It is, therefore, no surprise that very few people trust the Administration's claim that 8 million enrolled in Obamacare. Based on my research, taking into account normal enrollee non-payment attrition and extrapolating from insurer estimates, I projected that number to be closer to 5.5 million. Well, it looks like I may have been too generous - far too generous.
HHS just released a report on the reduction in uncompensated care for hospitals under PPACA. And that report makes some very intriguing claims. This is from the bottom of page 1 of the just released Health and Human Services issue brief on the Impact of Insurance Expansion on Hospital Uncompensated Care Costs in 2014:
- The Census Bureau (probably the most accurate due to larger sample size) projected that 1.3 million more Americans are now uninsured;
- The CDC claims that 3.8 million fewer Americans are uninsured; while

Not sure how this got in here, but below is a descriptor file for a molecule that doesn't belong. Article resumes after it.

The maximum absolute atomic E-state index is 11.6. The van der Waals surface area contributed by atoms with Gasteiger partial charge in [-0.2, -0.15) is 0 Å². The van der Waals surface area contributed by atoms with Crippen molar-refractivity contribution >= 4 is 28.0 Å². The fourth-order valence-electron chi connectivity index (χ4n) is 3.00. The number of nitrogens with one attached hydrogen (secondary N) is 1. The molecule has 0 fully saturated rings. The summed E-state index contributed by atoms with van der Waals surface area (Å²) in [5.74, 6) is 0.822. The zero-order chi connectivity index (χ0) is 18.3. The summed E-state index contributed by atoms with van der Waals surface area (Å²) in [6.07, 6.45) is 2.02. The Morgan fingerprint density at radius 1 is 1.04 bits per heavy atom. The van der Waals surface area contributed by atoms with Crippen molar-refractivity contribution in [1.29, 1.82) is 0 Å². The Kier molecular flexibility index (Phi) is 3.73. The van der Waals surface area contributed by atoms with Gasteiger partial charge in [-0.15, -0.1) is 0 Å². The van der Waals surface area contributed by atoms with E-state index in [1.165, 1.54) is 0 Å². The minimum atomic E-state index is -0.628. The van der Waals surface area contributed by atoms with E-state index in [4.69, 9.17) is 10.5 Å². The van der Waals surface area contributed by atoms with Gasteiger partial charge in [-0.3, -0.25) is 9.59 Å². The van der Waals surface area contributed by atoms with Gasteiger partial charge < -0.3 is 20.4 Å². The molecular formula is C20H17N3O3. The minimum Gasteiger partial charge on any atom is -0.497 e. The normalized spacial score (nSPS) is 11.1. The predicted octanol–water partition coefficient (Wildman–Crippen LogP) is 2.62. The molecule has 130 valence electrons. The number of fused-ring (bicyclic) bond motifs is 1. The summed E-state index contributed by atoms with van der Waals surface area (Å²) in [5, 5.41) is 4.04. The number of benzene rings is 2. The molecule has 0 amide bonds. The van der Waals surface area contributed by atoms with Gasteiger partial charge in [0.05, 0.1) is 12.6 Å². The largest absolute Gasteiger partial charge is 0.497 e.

- HHS claims that 10.3 million fewer Americans are uninsured.
Even if we take HHS at its word and accept that 10.3 million fewer Americans are uninsured. This latest report illustrates another eye-opening fact. Of those 10.3 million more Americans with coverage, we also see HHS's declaration that 8 million of those went into Medicaid (not Obamacare).
That leaves only 2.3 million more people who likely enrolled in Obamacare. Medicaid is the lowest grade of medical coverage one can have in the United States. It is so bad that a recent study found that having it was worse than having no coverage at all. The study on Oregon’s Medicaid program by Baicker and colleagues in the NEJM in 2013 (and, more recently, Avik Roy’s short treatise “How Medicaid Fails the Poor”) found that Medicaid enrollees fared no better in terms of health outcomes than those without insurance.
Now, certainly there is another segment of people who lost their individual or employer plans and were dumped into Obamacare. Those people would have shown up as insured prior to and during 2014. But it hardly seems fair to count them as Obamacare success stories. These are the people who couldn't keep their plan despite the President's promises and are now saddled with provider networks that are 25 to 50 percent smaller than the ones they would have had on an employer or individual plan.
Jack and Joe covered this story on today's Armstrong and Getty Show. Here is the audio from that segment.
Click here to hear the story on "abusive conduct" in California workplaces referenced toward the end of this audio segment.